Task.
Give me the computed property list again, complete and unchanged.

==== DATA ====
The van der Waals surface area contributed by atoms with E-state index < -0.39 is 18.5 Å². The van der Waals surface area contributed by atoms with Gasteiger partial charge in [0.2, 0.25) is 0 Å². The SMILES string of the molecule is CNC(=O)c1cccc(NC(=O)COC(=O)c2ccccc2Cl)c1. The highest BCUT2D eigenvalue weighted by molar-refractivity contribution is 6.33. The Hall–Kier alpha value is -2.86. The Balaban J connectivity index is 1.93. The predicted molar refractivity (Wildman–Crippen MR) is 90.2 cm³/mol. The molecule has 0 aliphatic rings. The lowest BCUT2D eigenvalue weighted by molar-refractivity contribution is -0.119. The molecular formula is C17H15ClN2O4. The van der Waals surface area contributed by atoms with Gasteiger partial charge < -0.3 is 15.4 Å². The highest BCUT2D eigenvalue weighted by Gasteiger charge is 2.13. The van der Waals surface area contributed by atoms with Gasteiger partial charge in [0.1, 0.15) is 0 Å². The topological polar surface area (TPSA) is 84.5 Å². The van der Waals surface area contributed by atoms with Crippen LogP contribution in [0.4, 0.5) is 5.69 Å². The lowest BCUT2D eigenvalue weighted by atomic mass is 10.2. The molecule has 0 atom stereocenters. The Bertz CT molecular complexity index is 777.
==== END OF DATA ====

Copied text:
The van der Waals surface area contributed by atoms with E-state index < -0.39 is 18.5 Å². The van der Waals surface area contributed by atoms with Gasteiger partial charge in [0.2, 0.25) is 0 Å². The SMILES string of the molecule is CNC(=O)c1cccc(NC(=O)COC(=O)c2ccccc2Cl)c1. The highest BCUT2D eigenvalue weighted by molar-refractivity contribution is 6.33. The Hall–Kier alpha value is -2.86. The Balaban J connectivity index is 1.93. The predicted molar refractivity (Wildman–Crippen MR) is 90.2 cm³/mol. The molecule has 0 aliphatic rings. The lowest BCUT2D eigenvalue weighted by molar-refractivity contribution is -0.119. The molecular formula is C17H15ClN2O4. The van der Waals surface area contributed by atoms with Gasteiger partial charge < -0.3 is 15.4 Å². The highest BCUT2D eigenvalue weighted by Gasteiger charge is 2.13. The van der Waals surface area contributed by atoms with Gasteiger partial charge in [0.1, 0.15) is 0 Å². The topological polar surface area (TPSA) is 84.5 Å². The van der Waals surface area contributed by atoms with Crippen LogP contribution in [0.4, 0.5) is 5.69 Å². The lowest BCUT2D eigenvalue weighted by atomic mass is 10.2. The molecule has 0 atom stereocenters. The Bertz CT molecular complexity index is 777.